• 0 avatar
      rudiger

      Those tiny, slit headlights are a step backward to the universally despised, inadequate headlights of the first generation Dodge Intrepid (along with the rest of the Chrysler/Dodge lineup of the time).

      Maybe technology has advanced enough to compensate, but they sure say nineties’ Chrysler products, to me.

  • avatar
    corntrollio

    From the angle shown above, it sort of looks like a Lexus RX that ran into a wall, but only bent the sheet metal, not broke it.

    That’s probably the intention, now that I think about it.

  • avatar
    MR2turbo4evr

    What’s happening with SUVs and CUVs lately? The new CRV looks horrendous, the new RAV4 is super ugly, and this thing is almost as disgusting as the Aztek.

    • 0 avatar
      OldandSlow

      When the CUV crossovers first came out – even though their platforms were based on FWD cars – styling wise automakers did try to make them look a little like their truck line up. For example, the Escape looked like a smaller version of the old body on frame Explorer.

      Now it seems CUV crossovers are getting their styling ques from the car line up. Practicality has been subordinated by styling.

  • avatar
    jimboy

    Uh, it’s always amusing to hear from the armchair quarterback crowd. Does anyone of you actually own a jeep, or SERIOUSLY contemplating a purchase?
    I think not, so I doubt whether Chrysler, Jeep or Fiat really gives a hoot about your opinions, especially considering that virtually no-one has even seen it in the flesh yet. You’re all good for a chuckle, tho.

    • 0 avatar
      SlowMyke

      I own a current gen Liberty, so yes, I am qualified to bitch about its replacement. And while some cars are of the “you have to see it in person” type, this is more Pontiac Aztek (as pointed out above) in that you can tell it won’t be pretty no matter how you present it. If it drives will and is priced right, I guess the styling won’t matter too much to the masses, but it does to me.

    • 0 avatar
      28-Cars-Later

      I had a ’91 Cherokee and my mother drives an ’03 Liberty, we’re not a “Jeep” family but have had some positive experience with it. I’m not personally contemplating an automotive purchase anytime soon, but I suspect sooner rather than later I’ll be on the lot for the g/f. While JGC is intriguing, its out of our price range and I suspect this POS will be, so we won’t be shopping Jeep… not just because this isn’t a real Jeep, but more because this thing is hideous.

    • 0 avatar
      mitchw

      If the owners kept them in the garage like it were some kind of Ferrari and no one had to look at this minger, you’d have a point jimboy. But cars are supposed to be seen by others, and be seen in. We’re all going to have to look at this. Oyoyoy.

    • 0 avatar
      EquipmentJunkie

      I know what you are saying, jimboy. But, even if we don’t actually purchase the vehicles in question, I suspect that a lot of us are asked our opinions by friends and acquaintances who are. I get asked a lot by friends about my opinion on what they should or shouldn’t buy.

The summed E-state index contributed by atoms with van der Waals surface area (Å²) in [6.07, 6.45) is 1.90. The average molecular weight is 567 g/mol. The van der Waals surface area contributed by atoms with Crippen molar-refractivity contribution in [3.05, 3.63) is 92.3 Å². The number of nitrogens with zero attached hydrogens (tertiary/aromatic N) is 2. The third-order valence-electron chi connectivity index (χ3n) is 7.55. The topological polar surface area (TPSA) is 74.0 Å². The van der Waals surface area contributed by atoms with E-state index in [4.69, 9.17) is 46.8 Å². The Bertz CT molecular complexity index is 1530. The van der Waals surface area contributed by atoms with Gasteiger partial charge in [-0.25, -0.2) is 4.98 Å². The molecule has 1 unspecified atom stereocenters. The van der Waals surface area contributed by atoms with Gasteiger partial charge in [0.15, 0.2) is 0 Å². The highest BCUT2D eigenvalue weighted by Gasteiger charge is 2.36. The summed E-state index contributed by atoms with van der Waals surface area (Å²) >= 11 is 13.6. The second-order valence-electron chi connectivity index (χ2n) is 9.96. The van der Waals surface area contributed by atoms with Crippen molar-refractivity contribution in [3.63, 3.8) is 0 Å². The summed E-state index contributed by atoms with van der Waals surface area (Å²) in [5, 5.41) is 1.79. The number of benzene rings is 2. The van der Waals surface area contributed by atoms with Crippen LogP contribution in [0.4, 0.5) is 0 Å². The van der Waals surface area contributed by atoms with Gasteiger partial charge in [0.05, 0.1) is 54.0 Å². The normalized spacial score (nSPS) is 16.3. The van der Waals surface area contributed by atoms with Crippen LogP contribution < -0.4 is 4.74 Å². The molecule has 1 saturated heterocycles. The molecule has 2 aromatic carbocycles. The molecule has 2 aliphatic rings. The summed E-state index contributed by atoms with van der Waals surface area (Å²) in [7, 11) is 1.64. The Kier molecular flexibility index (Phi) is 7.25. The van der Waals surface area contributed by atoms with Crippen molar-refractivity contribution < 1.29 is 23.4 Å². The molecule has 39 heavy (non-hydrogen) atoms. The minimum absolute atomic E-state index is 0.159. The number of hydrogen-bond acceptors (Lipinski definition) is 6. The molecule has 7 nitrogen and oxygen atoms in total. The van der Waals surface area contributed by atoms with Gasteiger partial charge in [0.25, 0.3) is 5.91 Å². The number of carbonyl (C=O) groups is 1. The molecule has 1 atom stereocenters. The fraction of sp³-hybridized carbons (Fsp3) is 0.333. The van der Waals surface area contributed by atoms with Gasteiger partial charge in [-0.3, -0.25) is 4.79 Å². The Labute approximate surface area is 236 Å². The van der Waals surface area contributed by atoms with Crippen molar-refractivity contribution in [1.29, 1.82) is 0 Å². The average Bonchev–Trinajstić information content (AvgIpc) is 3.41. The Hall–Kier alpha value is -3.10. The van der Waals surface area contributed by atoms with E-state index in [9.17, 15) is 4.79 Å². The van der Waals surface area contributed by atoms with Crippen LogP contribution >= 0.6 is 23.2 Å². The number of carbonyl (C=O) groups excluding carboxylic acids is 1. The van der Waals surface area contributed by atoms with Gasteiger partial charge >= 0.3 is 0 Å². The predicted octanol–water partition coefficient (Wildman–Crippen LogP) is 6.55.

By the way, I currently have a Wrangler and it will soon be sold. The present Grand Cherokee is the first GC that I would seriously consider buying. Friends of my parents have a ’12 GC and it is very nice. (The previous generation did nothing to interest me, unlike the Explorer.) Just the other day I mentioned to my brother that I’d buy one over its closest competitor, the Explorer.

  • avatar
    otter

    Proportions like this on something sold as a Cherokee are going to take some getting used to – particularly the large overhangs and the really short dash-to-axle relationship.

    I won’t go so far as to say that a crossover Cherokee won’t be successful – all the OMGthenewJettaissuchatravesty types were spectacularly wrong, after all – but it certainly is different. I think the market probably supports going to a car-based crossover-type vehicle, but I’m guessing the move was probably driven as much by what platforms were available for development as anything else. At least there is always the GC for people who want something a bit more traditional.

    • 0 avatar
      Lampredi

      “all the OMGthenewJettaissuchatravesty types were spectacularly wrong, after all”

      Haven’t you noticed – VW is invincible these days. It can do absolutely no wrong in the marketplace, it just needs to launch a model, and as long as it has the VW badge in front, it’ll sell like hotcakes, regardless of whether it’s any good.

      One cannot expect the same amount of goodwill in the marketplace for a Fiat-Chrysler product, though – the product has to *be* good and *look* good. By all indications, people seem to think the Cherokee fails at the latter…

      • 0 avatar
        otter

        Lampredi,

        If not invincible, VW has certainly been very successful here since the results of refocused product development goals have been on sale. I’m not sure if you’re suggesting that their current products aren’t any good and are riding on the laurels of the nameplate (if so: really? what laurels?) but clearly they’re good enough to have succeeded. About the only way in which one can honestly fault the new Jetta and Passat vs. the prior versions is in the quality of interior trim, and if you want to pay more for the good stuff, you’ve got the GLI, etc. But Jetta and Passat customers are clearly quite happy to live with cheaper materials for the sake of losing the price premium.